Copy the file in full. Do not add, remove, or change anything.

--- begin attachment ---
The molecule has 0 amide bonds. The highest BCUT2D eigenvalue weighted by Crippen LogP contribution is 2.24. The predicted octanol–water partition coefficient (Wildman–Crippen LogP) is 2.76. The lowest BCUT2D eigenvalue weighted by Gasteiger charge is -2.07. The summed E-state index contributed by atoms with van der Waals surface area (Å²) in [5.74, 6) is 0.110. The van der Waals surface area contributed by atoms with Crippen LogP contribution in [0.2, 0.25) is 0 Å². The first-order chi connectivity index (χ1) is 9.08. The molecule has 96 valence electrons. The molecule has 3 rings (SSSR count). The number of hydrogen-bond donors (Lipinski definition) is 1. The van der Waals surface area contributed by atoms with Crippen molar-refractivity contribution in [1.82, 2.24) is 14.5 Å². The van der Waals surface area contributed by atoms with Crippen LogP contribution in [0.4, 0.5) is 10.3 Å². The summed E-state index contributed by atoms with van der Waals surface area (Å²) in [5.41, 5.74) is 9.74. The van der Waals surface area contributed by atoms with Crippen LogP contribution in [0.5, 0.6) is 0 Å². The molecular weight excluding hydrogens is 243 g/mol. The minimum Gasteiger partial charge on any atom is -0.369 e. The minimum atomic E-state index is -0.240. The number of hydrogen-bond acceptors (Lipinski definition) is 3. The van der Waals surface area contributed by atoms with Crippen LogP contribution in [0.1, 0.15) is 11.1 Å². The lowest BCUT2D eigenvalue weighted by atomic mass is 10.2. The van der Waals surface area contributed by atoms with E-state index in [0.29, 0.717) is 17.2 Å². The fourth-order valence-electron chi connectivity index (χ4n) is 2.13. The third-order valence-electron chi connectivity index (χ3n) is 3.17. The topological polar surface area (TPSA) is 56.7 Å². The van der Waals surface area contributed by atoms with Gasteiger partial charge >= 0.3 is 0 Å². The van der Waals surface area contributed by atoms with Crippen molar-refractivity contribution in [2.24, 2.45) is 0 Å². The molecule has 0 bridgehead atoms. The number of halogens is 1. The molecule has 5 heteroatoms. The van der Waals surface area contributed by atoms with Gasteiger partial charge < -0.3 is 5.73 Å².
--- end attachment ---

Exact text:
The molecule has 0 amide bonds. The highest BCUT2D eigenvalue weighted by Crippen LogP contribution is 2.24. The predicted octanol–water partition coefficient (Wildman–Crippen LogP) is 2.76. The lowest BCUT2D eigenvalue weighted by Gasteiger charge is -2.07. The summed E-state index contributed by atoms with van der Waals surface area (Å²) in [5.74, 6) is 0.110. The van der Waals surface area contributed by atoms with Crippen LogP contribution in [0.2, 0.25) is 0 Å². The first-order chi connectivity index (χ1) is 9.08. The molecule has 96 valence electrons. The molecule has 3 rings (SSSR count). The number of hydrogen-bond donors (Lipinski definition) is 1. The van der Waals surface area contributed by atoms with Crippen molar-refractivity contribution in [1.82, 2.24) is 14.5 Å². The van der Waals surface area contributed by atoms with Crippen LogP contribution in [0.4, 0.5) is 10.3 Å². The summed E-state index contributed by atoms with van der Waals surface area (Å²) in [5.41, 5.74) is 9.74. The van der Waals surface area contributed by atoms with Crippen LogP contribution in [0.5, 0.6) is 0 Å². The molecular weight excluding hydrogens is 243 g/mol. The minimum Gasteiger partial charge on any atom is -0.369 e. The minimum atomic E-state index is -0.240. The number of hydrogen-bond acceptors (Lipinski definition) is 3. The van der Waals surface area contributed by atoms with Crippen LogP contribution in [0.1, 0.15) is 11.1 Å². The lowest BCUT2D eigenvalue weighted by atomic mass is 10.2. The van der Waals surface area contributed by atoms with E-state index in [0.29, 0.717) is 17.2 Å². The fourth-order valence-electron chi connectivity index (χ4n) is 2.13. The third-order valence-electron chi connectivity index (χ3n) is 3.17. The topological polar surface area (TPSA) is 56.7 Å². The van der Waals surface area contributed by atoms with Gasteiger partial charge >= 0.3 is 0 Å². The van der Waals surface area contributed by atoms with Crippen molar-refractivity contribution in [2.24, 2.45) is 0 Å². The molecule has 0 bridgehead atoms. The number of halogens is 1. The molecule has 5 heteroatoms. The van der Waals surface area contributed by atoms with Gasteiger partial charge < -0.3 is 5.73 Å².